An immediate application is in biomedicine. One of the movies shows a green excitation light pulsing toward fluorescent molecules on the right where the green converts to red, which is the fluorescence. By tracking this, the researchers can get a single shot assessment of the fluorescence lifetime, which can be used to detect diseases or reflect cellular environmental conditions like pH or oxygen pressure.

World's fastest 2-D camera may enable new scientific discoveries
Compressed ultrafast photography process. Credit: Lihong Wang, PhD

Wang envisions applications in astronomy and forensics, where the advanced imaging frame rate could analyze the temporal activities of a supernova that occurred light years away, or track and predict the movements of thousands of potentially hazardous pieces of "space junk," refuse of old satellites and jettisoned space craft hurtling about at high speed in outer space. In forensics, CUP might be used in reproducing bullet pathways, which could once again open up the Kennedy assassination conspiracy theories and revive a more accurate analysis of the strange physics of the "magic bullet."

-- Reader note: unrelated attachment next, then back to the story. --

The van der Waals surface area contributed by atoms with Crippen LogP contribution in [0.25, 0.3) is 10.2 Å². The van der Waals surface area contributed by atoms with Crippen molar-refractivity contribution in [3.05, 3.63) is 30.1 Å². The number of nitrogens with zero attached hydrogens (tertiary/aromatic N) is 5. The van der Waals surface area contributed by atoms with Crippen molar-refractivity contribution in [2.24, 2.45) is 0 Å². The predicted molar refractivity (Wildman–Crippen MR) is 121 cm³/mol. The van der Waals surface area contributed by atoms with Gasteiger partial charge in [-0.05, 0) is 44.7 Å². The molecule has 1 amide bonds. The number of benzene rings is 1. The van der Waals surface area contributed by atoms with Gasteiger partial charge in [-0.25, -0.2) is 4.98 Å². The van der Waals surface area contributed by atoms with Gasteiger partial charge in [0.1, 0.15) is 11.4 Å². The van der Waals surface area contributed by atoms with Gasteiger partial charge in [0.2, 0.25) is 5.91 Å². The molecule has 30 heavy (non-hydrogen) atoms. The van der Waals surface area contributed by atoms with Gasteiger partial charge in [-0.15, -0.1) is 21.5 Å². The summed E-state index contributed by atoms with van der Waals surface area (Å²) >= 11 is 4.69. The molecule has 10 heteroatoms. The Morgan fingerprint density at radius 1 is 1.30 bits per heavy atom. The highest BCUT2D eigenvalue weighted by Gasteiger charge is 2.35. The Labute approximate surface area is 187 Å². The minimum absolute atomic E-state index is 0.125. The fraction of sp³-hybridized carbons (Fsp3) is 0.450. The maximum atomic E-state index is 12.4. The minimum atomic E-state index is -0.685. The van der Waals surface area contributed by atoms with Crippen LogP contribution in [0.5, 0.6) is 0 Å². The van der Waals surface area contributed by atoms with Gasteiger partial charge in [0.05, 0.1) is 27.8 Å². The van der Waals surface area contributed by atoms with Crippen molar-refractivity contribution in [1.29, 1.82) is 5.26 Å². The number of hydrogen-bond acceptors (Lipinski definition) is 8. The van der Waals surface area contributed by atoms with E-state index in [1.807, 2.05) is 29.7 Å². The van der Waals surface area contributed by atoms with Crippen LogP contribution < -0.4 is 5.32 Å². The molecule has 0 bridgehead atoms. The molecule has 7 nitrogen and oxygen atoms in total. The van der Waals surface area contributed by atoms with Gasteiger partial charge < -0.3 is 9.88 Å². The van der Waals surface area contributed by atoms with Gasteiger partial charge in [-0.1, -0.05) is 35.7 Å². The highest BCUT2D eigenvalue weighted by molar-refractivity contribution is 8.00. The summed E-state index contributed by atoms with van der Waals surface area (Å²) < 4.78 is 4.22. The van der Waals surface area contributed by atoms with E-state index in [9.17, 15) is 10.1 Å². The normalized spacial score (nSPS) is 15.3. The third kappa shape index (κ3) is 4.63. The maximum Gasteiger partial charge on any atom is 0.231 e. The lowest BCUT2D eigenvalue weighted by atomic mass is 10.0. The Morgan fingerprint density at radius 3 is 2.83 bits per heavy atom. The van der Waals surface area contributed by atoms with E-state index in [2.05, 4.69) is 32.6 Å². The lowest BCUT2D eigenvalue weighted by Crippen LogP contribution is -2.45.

Wang and his collaborators essentially added components and used algorithms to complement an existing technology known as a , which measures the intensity variation in a pulse of light with time. While a streak camera is fast, it gives only a one-dimensional view, which "is not intuitive—much analogous to watching a horse race through a distant vertical slit," Wang said. "We expanded the view into 2-D space, more like what we see in the real world."

CUP photographs an object with a specialty camera lens, which takes the photons from the object on a journey through a tube-like structure to a marvelous tiny apparatus called a digital micromirror device (DMD), smaller than a dime though hosting about 1 million micromirrors, each one just seven by seven microns squared. There, micromirrors are used to encode the image, then reflect the photons to a beam splitter which shoots the photons to the widened slit of a streak camera. The photons are converted to electrons, which are then sheared with the use of two electrodes, converting time to space. The electrodes apply a voltage that ramps from high to low, so the electrons will arrive at different times and land at different vertical positions. An instrument called a charge-coupled device (CCD) stores all the raw data. All of this occurs at the breathtaking pace of 5 nanoseconds. One nanosecond is a billionth of a second.

Wang's work with CUP pushes the dimensional limits of fundamental physics and also pushes the limits of deep imaging of biological tissues, one of Wang's research specialties.

"Fluorescence is an important aspect of biological technologies," he says. "We can use CUP to image the lifetimes of various fluorophores, including fluorescent proteins, at light speed."